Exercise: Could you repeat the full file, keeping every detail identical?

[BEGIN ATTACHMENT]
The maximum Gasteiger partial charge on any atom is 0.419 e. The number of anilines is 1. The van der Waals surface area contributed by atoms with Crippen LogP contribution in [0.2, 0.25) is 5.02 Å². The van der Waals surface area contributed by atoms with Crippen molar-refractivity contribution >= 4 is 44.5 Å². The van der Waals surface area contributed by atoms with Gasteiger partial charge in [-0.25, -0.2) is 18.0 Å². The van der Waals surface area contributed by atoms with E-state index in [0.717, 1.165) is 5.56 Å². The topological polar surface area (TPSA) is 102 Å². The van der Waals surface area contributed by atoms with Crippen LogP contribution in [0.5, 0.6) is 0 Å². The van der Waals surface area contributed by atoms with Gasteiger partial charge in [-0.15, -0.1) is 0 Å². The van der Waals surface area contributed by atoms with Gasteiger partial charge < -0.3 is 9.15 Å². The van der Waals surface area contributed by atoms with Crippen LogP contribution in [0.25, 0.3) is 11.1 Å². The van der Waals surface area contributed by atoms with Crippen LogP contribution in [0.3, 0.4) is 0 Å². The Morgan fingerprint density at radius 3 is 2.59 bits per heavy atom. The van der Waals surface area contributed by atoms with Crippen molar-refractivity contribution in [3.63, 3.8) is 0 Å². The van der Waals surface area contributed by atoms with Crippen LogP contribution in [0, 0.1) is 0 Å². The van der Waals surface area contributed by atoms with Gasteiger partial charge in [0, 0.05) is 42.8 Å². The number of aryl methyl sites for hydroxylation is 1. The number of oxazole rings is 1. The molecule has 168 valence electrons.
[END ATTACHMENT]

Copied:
The maximum Gasteiger partial charge on any atom is 0.419 e. The number of anilines is 1. The van der Waals surface area contributed by atoms with Crippen LogP contribution in [0.2, 0.25) is 5.02 Å². The van der Waals surface area contributed by atoms with Crippen molar-refractivity contribution >= 4 is 44.5 Å². The van der Waals surface area contributed by atoms with Gasteiger partial charge in [-0.25, -0.2) is 18.0 Å². The van der Waals surface area contributed by atoms with E-state index in [0.717, 1.165) is 5.56 Å². The topological polar surface area (TPSA) is 102 Å². The van der Waals surface area contributed by atoms with Crippen LogP contribution in [0.5, 0.6) is 0 Å². The van der Waals surface area contributed by atoms with Gasteiger partial charge in [-0.15, -0.1) is 0 Å². The van der Waals surface area contributed by atoms with Gasteiger partial charge < -0.3 is 9.15 Å². The van der Waals surface area contributed by atoms with Crippen LogP contribution in [0.25, 0.3) is 11.1 Å². The van der Waals surface area contributed by atoms with Crippen LogP contribution in [0.3, 0.4) is 0 Å². The Morgan fingerprint density at radius 3 is 2.59 bits per heavy atom. The van der Waals surface area contributed by atoms with Crippen molar-refractivity contribution in [3.63, 3.8) is 0 Å². The van der Waals surface area contributed by atoms with Crippen LogP contribution in [0, 0.1) is 0 Å². The van der Waals surface area contributed by atoms with Gasteiger partial charge in [0, 0.05) is 42.8 Å². The number of aryl methyl sites for hydroxylation is 1. The number of oxazole rings is 1. The molecule has 168 valence electrons.